Alexander Izvorski

My research is motivated by two core ideas: 1. a cohesive view of biology through a physics lens, and 2. coherence.

From a physics point of view, biological systems show a remarkable degree of order, where thousands of molecules spontaneously assemble into regular arrays; and a remarkable degree of dynamism, where those assemblies form or rearrange within seconds. In a couple of beautiful examples: cytoplasm spontaneusly reorders itself after physical disruption in Cheng 2019, and microtubules form as helical arrays of thousands of proteins, which in turn form larger scale arrays in Gatlin 2019.

These dynamic ordered arrays respond to stimuli or transduce signals (and form the basis of the higher level functions of life such as growth or reproduction), all largely without any chemical reactions taking place. The metabolism provides the initial chemical energy source, but the rest of the process involves more subtle interactions between molecules such as specific protein-protein interactions, entropic or solvent effects, and in some cases long-range electrostatics, not necessarily between molecules directly adjacent to each other.

The cell membrane is a particularly interesting special case of this. The membrane is key for signal transduction (most signals from outside the cell to the inside are conveyed by specific transmembrane receptors), and it is also dynamically patterned (eg the formation of endo- or exocytotic vesicles, lipid rafts, filopodia, etc). All this is in the setting of an extremely high electric field strength (up to 10 million volts/meter), and an abrupt concentration gradient of different kinds of ions (sodium, potassium, etc), which enables both non-linear and highly non-equilibrium physics processes. Thus, part of my research deals with how physical variables affect the action of transmembrane proteins such as gated ion channels.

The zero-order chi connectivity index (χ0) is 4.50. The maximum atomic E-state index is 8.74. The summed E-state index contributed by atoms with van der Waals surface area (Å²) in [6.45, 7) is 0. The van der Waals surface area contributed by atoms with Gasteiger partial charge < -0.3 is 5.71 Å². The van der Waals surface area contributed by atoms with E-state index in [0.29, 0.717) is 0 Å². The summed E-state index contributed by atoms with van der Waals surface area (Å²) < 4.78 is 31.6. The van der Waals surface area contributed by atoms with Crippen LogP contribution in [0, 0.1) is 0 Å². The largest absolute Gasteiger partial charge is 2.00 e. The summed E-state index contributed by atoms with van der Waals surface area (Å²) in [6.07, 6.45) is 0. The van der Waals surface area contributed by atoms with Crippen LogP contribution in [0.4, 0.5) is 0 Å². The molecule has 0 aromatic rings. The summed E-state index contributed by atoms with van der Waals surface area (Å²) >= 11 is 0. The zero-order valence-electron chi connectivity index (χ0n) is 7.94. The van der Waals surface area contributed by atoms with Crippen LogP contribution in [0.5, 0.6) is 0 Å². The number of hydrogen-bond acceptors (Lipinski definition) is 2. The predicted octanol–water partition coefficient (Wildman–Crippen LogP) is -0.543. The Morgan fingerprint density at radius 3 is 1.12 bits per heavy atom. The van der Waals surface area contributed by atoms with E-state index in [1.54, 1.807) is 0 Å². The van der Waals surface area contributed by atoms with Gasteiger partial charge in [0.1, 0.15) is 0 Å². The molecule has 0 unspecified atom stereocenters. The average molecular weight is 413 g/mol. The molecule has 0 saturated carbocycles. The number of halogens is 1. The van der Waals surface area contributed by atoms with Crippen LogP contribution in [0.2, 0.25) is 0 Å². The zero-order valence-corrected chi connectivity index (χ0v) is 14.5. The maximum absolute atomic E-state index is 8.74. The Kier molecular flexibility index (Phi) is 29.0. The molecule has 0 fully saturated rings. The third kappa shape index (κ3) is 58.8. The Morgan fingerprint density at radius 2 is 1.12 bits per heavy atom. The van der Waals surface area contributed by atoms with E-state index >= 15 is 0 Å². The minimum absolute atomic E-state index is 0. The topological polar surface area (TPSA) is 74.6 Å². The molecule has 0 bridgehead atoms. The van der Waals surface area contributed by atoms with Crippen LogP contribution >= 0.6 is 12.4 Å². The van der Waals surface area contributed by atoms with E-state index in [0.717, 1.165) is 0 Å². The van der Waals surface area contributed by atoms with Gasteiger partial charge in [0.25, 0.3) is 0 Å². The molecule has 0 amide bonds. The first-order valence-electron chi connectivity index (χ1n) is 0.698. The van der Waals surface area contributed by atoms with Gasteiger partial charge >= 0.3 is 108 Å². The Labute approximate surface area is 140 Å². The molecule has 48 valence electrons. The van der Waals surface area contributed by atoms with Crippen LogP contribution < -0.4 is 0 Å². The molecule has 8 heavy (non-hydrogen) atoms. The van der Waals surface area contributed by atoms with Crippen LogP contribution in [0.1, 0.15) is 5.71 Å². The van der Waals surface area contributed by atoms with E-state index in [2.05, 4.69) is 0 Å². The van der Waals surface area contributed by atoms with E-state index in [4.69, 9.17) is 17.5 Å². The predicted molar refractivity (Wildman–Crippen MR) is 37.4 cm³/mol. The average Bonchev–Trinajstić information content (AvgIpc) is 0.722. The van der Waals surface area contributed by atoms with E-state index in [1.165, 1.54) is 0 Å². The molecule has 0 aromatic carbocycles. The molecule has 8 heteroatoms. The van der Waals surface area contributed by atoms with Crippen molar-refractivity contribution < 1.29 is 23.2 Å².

Coherence, both in time and space, appears to be a key feature of all of these patterning processes. For example, when a microtubule forms from its subunits, it doesn’t typically spend long in a half-formed state, and none of the subunits mis-assemble along the way; after the initial establishment of the pattern, it grows into the whole rapidly and perfectly, through cooperative interactions which are not completely understood.

I use simulation as a core tool to investigate these processes, particularly atomistic molecular dynamics, combined with the latest algorithmic advances in using deep learning techniques applied to molecular simulations.

Learn more at

Contact Alexander at alexander [dot] izvorski at-sign ronininstitute “dot” org